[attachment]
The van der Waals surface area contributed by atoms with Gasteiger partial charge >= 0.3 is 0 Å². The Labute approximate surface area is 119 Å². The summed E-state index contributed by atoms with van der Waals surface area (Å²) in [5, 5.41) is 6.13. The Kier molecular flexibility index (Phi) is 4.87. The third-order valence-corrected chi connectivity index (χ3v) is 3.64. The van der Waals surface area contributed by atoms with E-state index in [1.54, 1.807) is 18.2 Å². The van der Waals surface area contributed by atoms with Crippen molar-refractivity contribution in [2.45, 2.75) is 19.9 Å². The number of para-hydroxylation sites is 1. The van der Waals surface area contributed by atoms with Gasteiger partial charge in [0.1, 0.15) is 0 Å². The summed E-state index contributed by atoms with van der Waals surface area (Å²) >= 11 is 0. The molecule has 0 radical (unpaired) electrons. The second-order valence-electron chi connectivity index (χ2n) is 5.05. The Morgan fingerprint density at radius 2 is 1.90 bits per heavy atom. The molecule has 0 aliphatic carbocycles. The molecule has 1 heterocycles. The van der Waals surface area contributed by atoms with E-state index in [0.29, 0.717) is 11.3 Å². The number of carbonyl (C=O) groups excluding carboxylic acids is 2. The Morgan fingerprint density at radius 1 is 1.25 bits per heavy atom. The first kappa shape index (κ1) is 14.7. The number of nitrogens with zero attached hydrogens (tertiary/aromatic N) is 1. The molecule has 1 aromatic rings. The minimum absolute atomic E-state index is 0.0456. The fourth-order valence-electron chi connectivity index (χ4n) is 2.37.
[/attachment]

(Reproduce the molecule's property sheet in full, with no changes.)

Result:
The van der Waals surface area contributed by atoms with Gasteiger partial charge >= 0.3 is 0 Å². The Labute approximate surface area is 119 Å². The summed E-state index contributed by atoms with van der Waals surface area (Å²) in [5, 5.41) is 6.13. The Kier molecular flexibility index (Phi) is 4.87. The third-order valence-corrected chi connectivity index (χ3v) is 3.64. The van der Waals surface area contributed by atoms with E-state index in [1.54, 1.807) is 18.2 Å². The van der Waals surface area contributed by atoms with Crippen molar-refractivity contribution in [2.45, 2.75) is 19.9 Å². The number of para-hydroxylation sites is 1. The van der Waals surface area contributed by atoms with Gasteiger partial charge in [0.1, 0.15) is 0 Å². The summed E-state index contributed by atoms with van der Waals surface area (Å²) >= 11 is 0. The molecule has 0 radical (unpaired) electrons. The second-order valence-electron chi connectivity index (χ2n) is 5.05. The Morgan fingerprint density at radius 2 is 1.90 bits per heavy atom. The molecule has 0 aliphatic carbocycles. The molecule has 1 heterocycles. The van der Waals surface area contributed by atoms with E-state index in [0.29, 0.717) is 11.3 Å². The number of carbonyl (C=O) groups excluding carboxylic acids is 2. The Morgan fingerprint density at radius 1 is 1.25 bits per heavy atom. The first kappa shape index (κ1) is 14.7. The number of nitrogens with zero attached hydrogens (tertiary/aromatic N) is 1. The molecule has 1 aromatic rings. The minimum absolute atomic E-state index is 0.0456. The fourth-order valence-electron chi connectivity index (χ4n) is 2.37.